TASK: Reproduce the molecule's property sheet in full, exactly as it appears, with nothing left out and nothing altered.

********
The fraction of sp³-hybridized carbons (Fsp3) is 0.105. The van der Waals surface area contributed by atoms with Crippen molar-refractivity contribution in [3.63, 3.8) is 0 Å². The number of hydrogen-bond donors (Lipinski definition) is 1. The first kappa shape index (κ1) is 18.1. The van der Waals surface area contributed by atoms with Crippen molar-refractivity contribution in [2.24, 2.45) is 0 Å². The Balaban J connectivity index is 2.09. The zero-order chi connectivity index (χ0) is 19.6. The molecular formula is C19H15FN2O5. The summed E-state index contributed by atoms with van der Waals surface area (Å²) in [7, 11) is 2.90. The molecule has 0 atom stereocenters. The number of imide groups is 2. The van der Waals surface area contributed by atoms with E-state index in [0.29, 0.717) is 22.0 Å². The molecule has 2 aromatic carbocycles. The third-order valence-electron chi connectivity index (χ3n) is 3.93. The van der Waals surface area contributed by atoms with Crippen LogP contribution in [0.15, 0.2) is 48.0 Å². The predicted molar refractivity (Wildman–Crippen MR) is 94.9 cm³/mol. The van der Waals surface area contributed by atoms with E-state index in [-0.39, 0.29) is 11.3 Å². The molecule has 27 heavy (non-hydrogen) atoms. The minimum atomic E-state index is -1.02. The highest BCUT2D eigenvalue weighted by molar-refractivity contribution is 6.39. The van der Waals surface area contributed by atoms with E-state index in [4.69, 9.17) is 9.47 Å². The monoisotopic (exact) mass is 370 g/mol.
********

The fraction of sp³-hybridized carbons (Fsp3) is 0.105. The van der Waals surface area contributed by atoms with Crippen molar-refractivity contribution in [3.63, 3.8) is 0 Å². The number of hydrogen-bond donors (Lipinski definition) is 1. The first kappa shape index (κ1) is 18.1. The van der Waals surface area contributed by atoms with Crippen molar-refractivity contribution in [2.24, 2.45) is 0 Å². The Balaban J connectivity index is 2.09. The zero-order chi connectivity index (χ0) is 19.6. The molecular formula is C19H15FN2O5. The summed E-state index contributed by atoms with van der Waals surface area (Å²) in [7, 11) is 2.90. The molecule has 0 atom stereocenters. The number of imide groups is 2. The van der Waals surface area contributed by atoms with E-state index in [0.29, 0.717) is 22.0 Å². The molecule has 2 aromatic carbocycles. The third-order valence-electron chi connectivity index (χ3n) is 3.93. The van der Waals surface area contributed by atoms with Crippen LogP contribution in [0.15, 0.2) is 48.0 Å². The predicted molar refractivity (Wildman–Crippen MR) is 94.9 cm³/mol. The van der Waals surface area contributed by atoms with E-state index in [-0.39, 0.29) is 11.3 Å². The molecule has 27 heavy (non-hydrogen) atoms. The minimum atomic E-state index is -1.02. The highest BCUT2D eigenvalue weighted by molar-refractivity contribution is 6.39. The van der Waals surface area contributed by atoms with E-state index in [4.69, 9.17) is 9.47 Å². The monoisotopic (exact) mass is 370 g/mol.